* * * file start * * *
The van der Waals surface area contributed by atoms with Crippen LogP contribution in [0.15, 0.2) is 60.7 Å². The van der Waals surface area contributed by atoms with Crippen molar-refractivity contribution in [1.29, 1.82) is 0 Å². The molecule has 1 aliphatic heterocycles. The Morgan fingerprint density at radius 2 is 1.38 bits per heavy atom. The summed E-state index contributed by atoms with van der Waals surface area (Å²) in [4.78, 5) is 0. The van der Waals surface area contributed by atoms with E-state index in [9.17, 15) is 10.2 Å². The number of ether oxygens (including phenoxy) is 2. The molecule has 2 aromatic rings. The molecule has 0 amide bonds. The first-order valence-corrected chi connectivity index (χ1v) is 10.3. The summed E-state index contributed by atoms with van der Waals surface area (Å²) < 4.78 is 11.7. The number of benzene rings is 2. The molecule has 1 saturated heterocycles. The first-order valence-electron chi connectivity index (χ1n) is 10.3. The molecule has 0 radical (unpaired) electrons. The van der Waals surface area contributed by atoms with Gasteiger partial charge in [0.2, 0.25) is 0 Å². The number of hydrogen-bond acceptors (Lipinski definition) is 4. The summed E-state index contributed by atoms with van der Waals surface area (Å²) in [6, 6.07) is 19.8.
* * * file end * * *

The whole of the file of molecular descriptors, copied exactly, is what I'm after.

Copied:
The van der Waals surface area contributed by atoms with Crippen LogP contribution in [0.15, 0.2) is 60.7 Å². The van der Waals surface area contributed by atoms with Crippen molar-refractivity contribution in [1.29, 1.82) is 0 Å². The molecule has 1 aliphatic heterocycles. The Morgan fingerprint density at radius 2 is 1.38 bits per heavy atom. The summed E-state index contributed by atoms with van der Waals surface area (Å²) in [4.78, 5) is 0. The van der Waals surface area contributed by atoms with E-state index in [9.17, 15) is 10.2 Å². The number of ether oxygens (including phenoxy) is 2. The molecule has 2 aromatic rings. The molecule has 0 amide bonds. The first-order valence-corrected chi connectivity index (χ1v) is 10.3. The summed E-state index contributed by atoms with van der Waals surface area (Å²) < 4.78 is 11.7. The number of benzene rings is 2. The molecule has 1 saturated heterocycles. The first-order valence-electron chi connectivity index (χ1n) is 10.3. The molecule has 0 radical (unpaired) electrons. The van der Waals surface area contributed by atoms with Gasteiger partial charge in [0.2, 0.25) is 0 Å². The number of hydrogen-bond acceptors (Lipinski definition) is 4. The summed E-state index contributed by atoms with van der Waals surface area (Å²) in [6, 6.07) is 19.8.